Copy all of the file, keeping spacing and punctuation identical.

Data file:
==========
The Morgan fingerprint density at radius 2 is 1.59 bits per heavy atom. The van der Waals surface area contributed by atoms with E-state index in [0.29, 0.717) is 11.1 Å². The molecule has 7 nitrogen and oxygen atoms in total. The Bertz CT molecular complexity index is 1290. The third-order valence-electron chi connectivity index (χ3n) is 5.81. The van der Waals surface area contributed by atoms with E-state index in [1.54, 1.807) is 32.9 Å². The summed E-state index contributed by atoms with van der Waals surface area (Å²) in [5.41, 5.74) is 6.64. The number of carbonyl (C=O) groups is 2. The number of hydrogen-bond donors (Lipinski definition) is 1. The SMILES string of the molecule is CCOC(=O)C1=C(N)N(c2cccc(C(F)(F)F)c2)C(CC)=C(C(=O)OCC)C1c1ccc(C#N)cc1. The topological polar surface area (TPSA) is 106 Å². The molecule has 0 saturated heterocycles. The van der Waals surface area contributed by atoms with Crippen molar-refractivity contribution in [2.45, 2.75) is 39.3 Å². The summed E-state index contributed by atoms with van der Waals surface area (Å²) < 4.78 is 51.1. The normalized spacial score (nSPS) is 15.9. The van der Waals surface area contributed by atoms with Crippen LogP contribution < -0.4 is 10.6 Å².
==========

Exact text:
The Morgan fingerprint density at radius 2 is 1.59 bits per heavy atom. The van der Waals surface area contributed by atoms with E-state index in [0.29, 0.717) is 11.1 Å². The molecule has 7 nitrogen and oxygen atoms in total. The Bertz CT molecular complexity index is 1290. The third-order valence-electron chi connectivity index (χ3n) is 5.81. The van der Waals surface area contributed by atoms with E-state index in [1.54, 1.807) is 32.9 Å². The summed E-state index contributed by atoms with van der Waals surface area (Å²) in [5.41, 5.74) is 6.64. The number of carbonyl (C=O) groups is 2. The number of hydrogen-bond donors (Lipinski definition) is 1. The SMILES string of the molecule is CCOC(=O)C1=C(N)N(c2cccc(C(F)(F)F)c2)C(CC)=C(C(=O)OCC)C1c1ccc(C#N)cc1. The topological polar surface area (TPSA) is 106 Å². The molecule has 0 saturated heterocycles. The van der Waals surface area contributed by atoms with Crippen molar-refractivity contribution in [2.45, 2.75) is 39.3 Å². The summed E-state index contributed by atoms with van der Waals surface area (Å²) < 4.78 is 51.1. The normalized spacial score (nSPS) is 15.9. The van der Waals surface area contributed by atoms with Crippen LogP contribution < -0.4 is 10.6 Å².